What are you really agreeing to when you click that fateful “agree button? Terms & Conditions cuts out the legal lingo to spell it out in plain English.
Believe it or not, no one under the age of 18-years-old is technically allowed to use Craigslist. That said, this is a provision we see in a wide range of terms of service, including things like Google. In other words, you can ignore this — but Craigslist isn’t responsible if some kid uses the site without parental consent.
Here are the things you are not really allowed to post anywhere on Craigslist:
- Fake or fraudulent content (i.e. scams)
- Anything illegal (drugs, kiddie porn, endangered monkeys, etc.)
- Hateful, defamatory, or pornographic content (though, of course, the “Casual Encounters section appears to be an exception for the latter)
- Software that allows auto-posting to Craigslist
- Bulk telephone numbers
If you do post any of the above, Craigslist will take it down. And even if you don’t post any of the above, Craiglist reserves the right to remove or modify any posts it likes.
Craigslist is straightforward with its rules for posting. Here’s the basic breakdown:
- You may post to any geographic location, but you are not allowed to post to multiple geographic locations at once.
- You may not post the same ad more than once every 48 hours, nor may you post the same ad in multiple sections.
- No auto-posting. None.
- If you’re a posting in a professional capacity (e.g. you’re a car salesman posting ads for vehicles at your dealership), you may not post in the “by-owner” categories under the “For sale” sections.
Code of conduct
Anything you or anyone else does on Craigslist is not Craigslist’s responsibility. So if some jerk rips you off by selling you a broken washing machine, that’s your problem. However, if you do feel as though you’ve been scammed, click here to see what to do about it.
Stay off my land!
This part doesn’t directly apply to most users. But it does affect the types of services we have available to us. Craigslist explicitly forbids anyone to “access craigslist or copy, display, distribute, perform or create derivative works from Craigslist webpages or other CL intellectual property.” And that’s why apartment-finding services like Padmapper were blocked from accessing housing posts on Craigslist.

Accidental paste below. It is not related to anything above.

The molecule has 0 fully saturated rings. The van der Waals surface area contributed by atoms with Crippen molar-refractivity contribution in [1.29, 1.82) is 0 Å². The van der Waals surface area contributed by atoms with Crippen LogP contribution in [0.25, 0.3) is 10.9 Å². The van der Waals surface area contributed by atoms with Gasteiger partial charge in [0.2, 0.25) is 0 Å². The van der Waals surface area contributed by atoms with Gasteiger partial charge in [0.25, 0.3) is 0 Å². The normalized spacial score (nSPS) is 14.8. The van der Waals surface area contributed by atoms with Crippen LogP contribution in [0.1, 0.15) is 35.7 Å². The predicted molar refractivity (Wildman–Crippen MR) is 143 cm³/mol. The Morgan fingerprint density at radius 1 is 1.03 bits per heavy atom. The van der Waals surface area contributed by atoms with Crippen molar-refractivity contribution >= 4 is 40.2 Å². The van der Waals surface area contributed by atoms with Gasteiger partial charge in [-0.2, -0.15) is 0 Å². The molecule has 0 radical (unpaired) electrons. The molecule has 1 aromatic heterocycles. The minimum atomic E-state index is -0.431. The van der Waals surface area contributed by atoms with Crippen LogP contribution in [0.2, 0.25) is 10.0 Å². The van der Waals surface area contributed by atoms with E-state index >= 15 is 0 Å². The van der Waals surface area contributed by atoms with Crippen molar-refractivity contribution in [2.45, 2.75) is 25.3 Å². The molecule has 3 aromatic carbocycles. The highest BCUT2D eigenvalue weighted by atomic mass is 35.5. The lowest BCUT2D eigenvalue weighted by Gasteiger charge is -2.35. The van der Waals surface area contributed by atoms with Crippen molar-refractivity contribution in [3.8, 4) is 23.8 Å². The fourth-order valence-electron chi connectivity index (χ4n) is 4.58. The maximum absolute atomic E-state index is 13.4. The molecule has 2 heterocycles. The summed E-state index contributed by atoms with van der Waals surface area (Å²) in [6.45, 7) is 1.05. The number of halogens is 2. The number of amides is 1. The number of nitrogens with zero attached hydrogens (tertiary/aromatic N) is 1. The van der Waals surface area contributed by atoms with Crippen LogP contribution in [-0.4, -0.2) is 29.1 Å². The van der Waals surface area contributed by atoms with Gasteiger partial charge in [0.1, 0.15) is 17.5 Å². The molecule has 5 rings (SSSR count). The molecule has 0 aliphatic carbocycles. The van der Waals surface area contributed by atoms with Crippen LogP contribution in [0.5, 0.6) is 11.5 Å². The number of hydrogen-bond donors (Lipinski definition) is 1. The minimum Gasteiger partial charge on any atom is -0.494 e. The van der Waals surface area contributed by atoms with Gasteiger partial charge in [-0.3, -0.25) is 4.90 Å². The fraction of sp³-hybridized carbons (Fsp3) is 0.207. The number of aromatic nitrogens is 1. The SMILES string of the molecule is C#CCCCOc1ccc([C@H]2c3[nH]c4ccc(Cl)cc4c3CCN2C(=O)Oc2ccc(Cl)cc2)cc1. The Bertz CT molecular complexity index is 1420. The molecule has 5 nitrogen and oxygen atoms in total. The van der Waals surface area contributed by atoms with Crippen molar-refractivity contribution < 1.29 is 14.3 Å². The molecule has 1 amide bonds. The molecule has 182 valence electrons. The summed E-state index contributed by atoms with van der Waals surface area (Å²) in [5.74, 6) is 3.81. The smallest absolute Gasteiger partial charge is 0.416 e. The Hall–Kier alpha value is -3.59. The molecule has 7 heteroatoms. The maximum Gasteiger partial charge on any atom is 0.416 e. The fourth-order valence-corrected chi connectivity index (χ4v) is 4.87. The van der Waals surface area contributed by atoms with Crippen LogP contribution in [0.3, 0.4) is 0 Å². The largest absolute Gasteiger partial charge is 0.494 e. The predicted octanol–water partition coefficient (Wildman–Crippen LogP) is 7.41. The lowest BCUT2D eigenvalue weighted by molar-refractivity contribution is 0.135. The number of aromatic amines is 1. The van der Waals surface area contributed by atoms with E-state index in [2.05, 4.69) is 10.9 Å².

Fortunately for house hunters, Craigslist has begun to roll out its own maps, so the whole Padmapper thing isn’t really that much of a big deal anymore.
To sum up: It doesn’t run any ads, install any cookies (or other Web tracking beacons), or share any of your information with any third parties. And it provides email anonymization to reduce spam or data harvesting.
For most users, the only data Craigslist collects is your email address, and perhaps your phone number for account authentication purposes. It does collect additional information (names, phone and fax numbers, billing address) for job postings, which cost money. In these instances, it will charge a paying user’s credit card, but it does not store credit card information once the transaction is complete.
The only data Craigslist stores are Web logs (IP addresses, page URLs, and time stamps). But keep in mind that search engines, like Google, may archive Craigslist posts, and make them easy to find. (So don’t post anything that publicly identifies yourself.)
The one area to be aware of is that Craigslist will not hesitate to share whatever little information it may have on you with law enforcement, if it believes such an action is necessary to protect itself, its users, or the public at large.
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